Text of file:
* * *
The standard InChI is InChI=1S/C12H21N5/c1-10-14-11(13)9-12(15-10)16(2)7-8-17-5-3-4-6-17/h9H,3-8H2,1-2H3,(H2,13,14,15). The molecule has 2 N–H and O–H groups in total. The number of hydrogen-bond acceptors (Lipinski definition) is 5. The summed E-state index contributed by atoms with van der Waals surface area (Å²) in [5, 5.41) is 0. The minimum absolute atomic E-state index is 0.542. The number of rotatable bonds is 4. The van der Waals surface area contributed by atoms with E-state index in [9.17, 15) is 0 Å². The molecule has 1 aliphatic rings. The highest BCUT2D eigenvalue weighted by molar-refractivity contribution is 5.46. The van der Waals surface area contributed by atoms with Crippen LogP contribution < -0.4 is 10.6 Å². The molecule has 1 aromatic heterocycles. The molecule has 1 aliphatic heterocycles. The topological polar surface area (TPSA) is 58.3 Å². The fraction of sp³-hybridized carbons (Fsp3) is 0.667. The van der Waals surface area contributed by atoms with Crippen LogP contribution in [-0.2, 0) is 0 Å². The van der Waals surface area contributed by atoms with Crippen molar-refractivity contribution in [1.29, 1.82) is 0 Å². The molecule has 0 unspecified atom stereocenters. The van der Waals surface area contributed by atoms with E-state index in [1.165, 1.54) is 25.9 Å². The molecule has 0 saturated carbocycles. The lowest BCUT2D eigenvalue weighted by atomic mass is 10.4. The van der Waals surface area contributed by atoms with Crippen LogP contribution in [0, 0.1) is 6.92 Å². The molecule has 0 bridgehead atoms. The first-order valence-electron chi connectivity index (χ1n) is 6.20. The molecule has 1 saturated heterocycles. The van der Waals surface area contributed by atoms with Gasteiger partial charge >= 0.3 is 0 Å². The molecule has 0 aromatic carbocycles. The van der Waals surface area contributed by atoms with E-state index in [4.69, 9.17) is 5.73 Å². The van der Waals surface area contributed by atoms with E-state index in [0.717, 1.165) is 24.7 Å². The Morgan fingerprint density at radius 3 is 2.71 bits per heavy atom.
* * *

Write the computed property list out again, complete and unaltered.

The standard InChI is InChI=1S/C12H21N5/c1-10-14-11(13)9-12(15-10)16(2)7-8-17-5-3-4-6-17/h9H,3-8H2,1-2H3,(H2,13,14,15). The molecule has 2 N–H and O–H groups in total. The number of hydrogen-bond acceptors (Lipinski definition) is 5. The summed E-state index contributed by atoms with van der Waals surface area (Å²) in [5, 5.41) is 0. The minimum absolute atomic E-state index is 0.542. The number of rotatable bonds is 4. The van der Waals surface area contributed by atoms with E-state index in [9.17, 15) is 0 Å². The molecule has 1 aliphatic rings. The highest BCUT2D eigenvalue weighted by molar-refractivity contribution is 5.46. The van der Waals surface area contributed by atoms with Crippen LogP contribution < -0.4 is 10.6 Å². The molecule has 1 aromatic heterocycles. The molecule has 1 aliphatic heterocycles. The topological polar surface area (TPSA) is 58.3 Å². The fraction of sp³-hybridized carbons (Fsp3) is 0.667. The van der Waals surface area contributed by atoms with Crippen LogP contribution in [-0.2, 0) is 0 Å². The van der Waals surface area contributed by atoms with Crippen molar-refractivity contribution in [1.29, 1.82) is 0 Å². The molecule has 0 unspecified atom stereocenters. The van der Waals surface area contributed by atoms with E-state index in [1.165, 1.54) is 25.9 Å². The molecule has 0 saturated carbocycles. The lowest BCUT2D eigenvalue weighted by atomic mass is 10.4. The van der Waals surface area contributed by atoms with Crippen LogP contribution in [0, 0.1) is 6.92 Å². The molecule has 0 bridgehead atoms. The first-order valence-electron chi connectivity index (χ1n) is 6.20. The molecule has 1 saturated heterocycles. The van der Waals surface area contributed by atoms with Gasteiger partial charge >= 0.3 is 0 Å². The molecule has 0 aromatic carbocycles. The van der Waals surface area contributed by atoms with E-state index in [4.69, 9.17) is 5.73 Å². The van der Waals surface area contributed by atoms with E-state index in [0.717, 1.165) is 24.7 Å². The Morgan fingerprint density at radius 3 is 2.71 bits per heavy atom.